As nothing contained in any version of Plaintiffs' proposed Second Amended Complaint would cure the defects in Plaintiffs' claims against Allstate, I recommend that Plaintiffs' cross-motion for leave to amend, as against Allstate, be denied as futile. Further, as Plaintiffs are apparently unable to plead any factual foundation, whatsoever, for their claim that Harris had apparent authority to act for Allstate, I recommend that Plaintiffs' claims against Allstate be dismissed with prejudice.

To the extent Plaintiffs seek to amend their claims against the Harris Defendants, Plaintiffs' application is addressed below.


A. Applicable Legal Standards

1. Rule 11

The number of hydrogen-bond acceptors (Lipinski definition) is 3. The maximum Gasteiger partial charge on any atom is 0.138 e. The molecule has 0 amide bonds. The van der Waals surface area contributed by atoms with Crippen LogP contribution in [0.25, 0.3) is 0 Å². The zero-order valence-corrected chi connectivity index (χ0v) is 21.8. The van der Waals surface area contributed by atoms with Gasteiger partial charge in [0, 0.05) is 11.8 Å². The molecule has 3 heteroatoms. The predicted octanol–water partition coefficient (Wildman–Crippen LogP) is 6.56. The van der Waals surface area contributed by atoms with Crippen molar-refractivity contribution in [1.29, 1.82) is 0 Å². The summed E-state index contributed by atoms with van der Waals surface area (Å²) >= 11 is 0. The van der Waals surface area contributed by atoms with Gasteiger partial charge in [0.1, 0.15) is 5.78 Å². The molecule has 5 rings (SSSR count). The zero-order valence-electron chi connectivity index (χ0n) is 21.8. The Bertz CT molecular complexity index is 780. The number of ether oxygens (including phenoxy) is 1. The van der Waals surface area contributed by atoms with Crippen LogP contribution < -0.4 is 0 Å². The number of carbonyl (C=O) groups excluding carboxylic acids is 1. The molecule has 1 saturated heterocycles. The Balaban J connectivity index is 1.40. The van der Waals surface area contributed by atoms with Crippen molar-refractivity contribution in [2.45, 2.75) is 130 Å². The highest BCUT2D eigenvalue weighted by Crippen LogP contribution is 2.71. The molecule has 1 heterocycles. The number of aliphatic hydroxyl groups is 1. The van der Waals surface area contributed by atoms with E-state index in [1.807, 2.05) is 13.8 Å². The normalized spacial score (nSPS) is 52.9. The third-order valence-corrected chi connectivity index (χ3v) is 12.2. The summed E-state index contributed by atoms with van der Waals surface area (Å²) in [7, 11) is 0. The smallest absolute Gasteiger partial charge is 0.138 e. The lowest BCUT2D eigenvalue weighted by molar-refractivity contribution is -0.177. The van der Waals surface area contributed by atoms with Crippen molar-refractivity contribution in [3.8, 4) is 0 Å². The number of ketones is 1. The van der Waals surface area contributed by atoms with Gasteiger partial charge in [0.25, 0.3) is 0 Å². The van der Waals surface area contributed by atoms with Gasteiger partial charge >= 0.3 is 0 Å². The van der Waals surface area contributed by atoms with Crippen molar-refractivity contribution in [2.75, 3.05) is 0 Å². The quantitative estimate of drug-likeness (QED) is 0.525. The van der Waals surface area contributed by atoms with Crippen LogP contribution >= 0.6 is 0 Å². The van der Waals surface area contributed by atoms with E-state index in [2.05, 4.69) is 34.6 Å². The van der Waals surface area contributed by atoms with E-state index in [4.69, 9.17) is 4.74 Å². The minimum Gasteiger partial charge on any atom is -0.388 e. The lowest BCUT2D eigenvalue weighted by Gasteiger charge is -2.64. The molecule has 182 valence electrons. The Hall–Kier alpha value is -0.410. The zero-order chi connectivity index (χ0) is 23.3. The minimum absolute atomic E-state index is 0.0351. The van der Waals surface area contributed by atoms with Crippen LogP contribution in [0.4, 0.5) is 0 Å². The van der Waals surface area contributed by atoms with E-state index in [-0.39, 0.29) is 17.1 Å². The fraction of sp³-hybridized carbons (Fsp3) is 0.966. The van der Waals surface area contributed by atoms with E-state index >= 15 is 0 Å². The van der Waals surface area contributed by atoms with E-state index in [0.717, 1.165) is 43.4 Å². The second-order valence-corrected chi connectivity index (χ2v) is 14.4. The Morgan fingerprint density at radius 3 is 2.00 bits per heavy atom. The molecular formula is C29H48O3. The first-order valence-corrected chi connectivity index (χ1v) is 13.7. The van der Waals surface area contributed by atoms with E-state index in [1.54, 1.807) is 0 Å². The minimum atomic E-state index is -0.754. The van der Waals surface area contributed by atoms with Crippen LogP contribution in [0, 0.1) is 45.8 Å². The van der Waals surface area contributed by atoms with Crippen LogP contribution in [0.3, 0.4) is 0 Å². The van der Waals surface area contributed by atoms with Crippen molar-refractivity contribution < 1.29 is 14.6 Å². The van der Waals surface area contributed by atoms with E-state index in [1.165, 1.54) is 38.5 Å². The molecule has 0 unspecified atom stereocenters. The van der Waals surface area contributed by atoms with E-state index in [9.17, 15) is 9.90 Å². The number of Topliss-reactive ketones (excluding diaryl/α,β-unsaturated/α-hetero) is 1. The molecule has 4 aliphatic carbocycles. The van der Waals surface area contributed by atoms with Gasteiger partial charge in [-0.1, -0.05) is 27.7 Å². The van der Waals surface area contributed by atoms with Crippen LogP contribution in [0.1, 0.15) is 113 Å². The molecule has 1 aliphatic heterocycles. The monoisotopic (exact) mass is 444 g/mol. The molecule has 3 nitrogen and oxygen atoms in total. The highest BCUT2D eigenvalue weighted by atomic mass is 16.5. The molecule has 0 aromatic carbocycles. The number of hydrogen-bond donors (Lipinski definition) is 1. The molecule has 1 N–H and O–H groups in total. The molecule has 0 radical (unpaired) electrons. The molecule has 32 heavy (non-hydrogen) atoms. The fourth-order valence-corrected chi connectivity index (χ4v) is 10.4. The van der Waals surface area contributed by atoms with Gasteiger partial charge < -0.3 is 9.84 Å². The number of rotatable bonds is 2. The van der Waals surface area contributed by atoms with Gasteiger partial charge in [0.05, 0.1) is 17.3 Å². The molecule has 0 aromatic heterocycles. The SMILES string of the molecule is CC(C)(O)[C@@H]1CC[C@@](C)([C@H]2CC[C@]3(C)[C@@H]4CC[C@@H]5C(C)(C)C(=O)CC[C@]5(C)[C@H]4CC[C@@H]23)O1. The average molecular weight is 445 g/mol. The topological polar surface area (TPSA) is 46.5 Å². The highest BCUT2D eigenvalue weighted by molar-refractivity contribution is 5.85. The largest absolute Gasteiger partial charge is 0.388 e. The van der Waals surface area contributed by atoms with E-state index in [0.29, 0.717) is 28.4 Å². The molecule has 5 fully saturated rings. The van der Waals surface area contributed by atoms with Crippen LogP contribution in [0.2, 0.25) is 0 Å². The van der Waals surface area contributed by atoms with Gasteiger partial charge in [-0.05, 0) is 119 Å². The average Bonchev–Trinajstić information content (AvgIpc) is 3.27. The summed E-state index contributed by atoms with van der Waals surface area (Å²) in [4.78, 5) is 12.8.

Under Rule 11 of the Federal Rules of Civil Procedure, when an attorney files a complaint, motion, or other written paper, he or she is representing to the Court that, "to the best of [his or her] knowledge, information, and belief, formed after an inquiry reasonable under the circumstances, it is not being presented for any improper purpose," Fed. R. Civ. P. 11(b)(1), and that the claims, defenses, and other legal contentions therein "are warranted by existing law or by a nonfrivolous argument for extending, modifying, or reversing existing law or for establishing new law," Fed. R. Civ. P. 11(b)(2). Further, in signing the submission, the attorney is representing that, after reasonable inquiry, he or she believes that "the factual contentions have evidentiary support or, if specifically so identified, will likely have evidentiary support after a reasonable opportunity for further investigation or discovery." Fed. R. Civ. P. 11(b)(3).